Hyperemia

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hyperemia

[‚hī·pə′rē·mē·ə]
(medicine)
An excess of blood within an organ or tissue caused by blood vessel dilation or impaired drainage, especially of the skin.

Hyperemia

 

also plethora, an excess of blood in a tissue or organ. One may distinguish arterial and venous hyperemia. Arterial (active) hyperemia arises as a result of increased blood flow in the arteries owing to increased tonus of the vasodilator nerves or decreased tonus of the vasoconstrictor nerves. Among its causes are increased sensitivity of the blood vessels to physiological stimuli or the influence of extraordinary stimuli (such as bacterial toxins, high temperature, and products of tissue decomposition); in humans psychogenic factors (such as shame and anger) play a large role. Arterial hyperemia is characterized by dilatation of the arteries in the hyperemized area, elevation of temperature in the area, acceleration of blood flow, and reddening (for example, hyperemia of the face). It is accompanied by intensification of metabolic processes in the tissues and promotes the regeneration of tissues. Hemorrhages may occur during arterial hyperemia if there are pathological changes in the blood vessels. Arterial hyperemia is induced for therapeutic purposes by means of mustard plasters and cupping glasses. Venous (passive, static) hyperemia occurs when the outflow of blood along the veins is obstructed as a result of pressure on the venous wall (cicatrix, tumor, varicose dilatation of the veins, or edema), while the inflow remains unchanged or when there is a weakening of cardiac activity. Venous hyperemia is characterized by deceleration of blood flow to the point of complete stasis. Oxygen deficit develops in the tissues, the vascular walls become more permeable, and edema develops. Prolonged blood stasis and edema may lead to atrophy of the parenchyma of an organ.

V. A. FROLOV

References in periodicals archive ?
TBUT is also inversely correlated with limbal hyperaemia (R = - 0.341, p = 0.024), TMH (R = - 0.239, p = 0.04), and OSDI (R = - 0.350, p = 0.034).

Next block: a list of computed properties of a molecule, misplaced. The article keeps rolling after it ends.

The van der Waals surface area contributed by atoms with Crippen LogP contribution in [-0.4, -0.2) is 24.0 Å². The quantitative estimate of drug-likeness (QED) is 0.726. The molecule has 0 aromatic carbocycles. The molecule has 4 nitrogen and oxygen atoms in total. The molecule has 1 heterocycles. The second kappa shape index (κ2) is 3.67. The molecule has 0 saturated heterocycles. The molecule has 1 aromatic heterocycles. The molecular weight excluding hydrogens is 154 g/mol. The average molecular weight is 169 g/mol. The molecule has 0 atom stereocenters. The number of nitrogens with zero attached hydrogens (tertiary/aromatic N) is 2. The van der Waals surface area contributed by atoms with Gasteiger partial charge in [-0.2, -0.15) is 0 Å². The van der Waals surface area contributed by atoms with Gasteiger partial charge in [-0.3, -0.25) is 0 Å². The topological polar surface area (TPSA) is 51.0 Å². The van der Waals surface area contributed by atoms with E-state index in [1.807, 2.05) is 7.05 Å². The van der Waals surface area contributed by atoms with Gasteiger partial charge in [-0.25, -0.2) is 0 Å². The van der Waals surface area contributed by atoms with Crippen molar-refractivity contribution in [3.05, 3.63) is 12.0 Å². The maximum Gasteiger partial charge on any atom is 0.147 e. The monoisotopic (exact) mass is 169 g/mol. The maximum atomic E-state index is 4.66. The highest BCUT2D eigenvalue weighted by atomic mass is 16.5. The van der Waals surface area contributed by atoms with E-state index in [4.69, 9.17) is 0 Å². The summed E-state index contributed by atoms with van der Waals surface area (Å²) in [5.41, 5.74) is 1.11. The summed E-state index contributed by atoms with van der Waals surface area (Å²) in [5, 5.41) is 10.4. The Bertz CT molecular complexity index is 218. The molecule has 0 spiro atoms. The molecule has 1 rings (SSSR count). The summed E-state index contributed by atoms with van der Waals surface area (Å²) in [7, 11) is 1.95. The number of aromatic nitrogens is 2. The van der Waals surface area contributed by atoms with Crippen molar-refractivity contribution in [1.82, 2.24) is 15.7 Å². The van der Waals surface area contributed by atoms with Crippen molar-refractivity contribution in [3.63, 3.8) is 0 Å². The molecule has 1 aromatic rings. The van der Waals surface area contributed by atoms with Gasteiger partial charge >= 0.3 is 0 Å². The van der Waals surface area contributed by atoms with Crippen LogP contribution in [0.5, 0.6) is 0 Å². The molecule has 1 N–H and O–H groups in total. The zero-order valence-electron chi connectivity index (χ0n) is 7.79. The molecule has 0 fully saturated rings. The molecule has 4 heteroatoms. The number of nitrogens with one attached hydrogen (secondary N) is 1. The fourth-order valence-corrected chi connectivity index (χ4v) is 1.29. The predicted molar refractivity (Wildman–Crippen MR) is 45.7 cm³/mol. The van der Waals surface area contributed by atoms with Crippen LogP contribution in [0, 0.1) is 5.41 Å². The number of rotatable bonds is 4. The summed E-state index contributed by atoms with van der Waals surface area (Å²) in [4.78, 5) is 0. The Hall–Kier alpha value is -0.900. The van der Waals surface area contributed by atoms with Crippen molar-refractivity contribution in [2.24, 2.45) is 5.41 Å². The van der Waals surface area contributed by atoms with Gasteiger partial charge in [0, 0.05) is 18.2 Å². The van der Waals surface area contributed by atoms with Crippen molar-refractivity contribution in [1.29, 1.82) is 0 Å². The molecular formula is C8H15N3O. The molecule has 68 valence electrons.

Endothelium-dependent postocclusive reactive hyperaemia in the tested arm was induced by 5-minute ischemic test as described above.
Retinal microaneurysms were present in 5 (5.4%) cotton wool spots in 10 10.8%) retinal haemorrhages in 8 (8.6%) and optic disc hyperaemia in 1 (1.1%) patient (table- 2).
For example, high ICP associated with hyperaemia is typically associated with high Pbt[O.sub.2] and high transcranial Doppler flow velocities.
The influence of local skin heating and reactive hyperaemia on skin blood flow abnormalities in patients with reflex sympathetic dystrophy (RSD).
In our study, incidence of symptoms of vaginal candidiasis was vaginal discharge (100%), pain abdomen (100%), foul smelling (40%), itching (24%) and of signs was curdy white discharge (100%), foul smelling (40%) and hyperaemia (36%).
Table 1 Location of conjunctival hyperaemia can indicate the cause Hyperaemia location Possible causes Localised limbal Distress to neighbouring cornea, including infiltrative keratitis and contact lens-induced peripheral ulcer (CLPU) (13) Generalised limbal Hypoxia or solution reaction Temporal/nasal Exposure/dryness/inadequate blinking Palpebral Allergy and/or infection Generalised bulbar Allergy and/or infection Generalised bulbar Contact lens-induced red eye and limbal, with (CLARE), linked with overnight infiltrates, wear and gramnegative bacterial staining, severe contamination of contact discomfort lenses (14)
The onset of latex anaphylaxis in the operating room occurs 25-290 min after induction of anaesthesia, when latex gloves directly make contact with large surface areas within a body cavity (e.g., peritoneal, thoracic).4 In our case during the first operation, 20-25 min after the opening of abdomen, dyspnoea, nasal congestion and hyperaemia started soon after touching the uterus and pelvic tissues by powdered and latex gloves.
(7,16) A recent study has found that both cold compresses and artificial tears produce significant improvement in ocular surface temperature, conjunctival hyperaemia and ocular symptoms, with efficacy enhanced further when these steps are combined.
The most commonly reported side effects of Bimatoprost is conjunctival hyperaemia (i.e.
There was no statistically significant difference after 14 days of Blink-N-Clean eye drop use in the measurement of hyperaemia (Wilcoxon matchedpairs signed-ranks tests, p=0.16), LIPCOF (p=0.10), or corneal staining (p=0.64), compared with the baseline measurements (Table 2).
* To assess variation in cardiovascular response through reactive hyperaemia (RH) where RH = (peak blood flow-resting blood flow)/resting blood flow.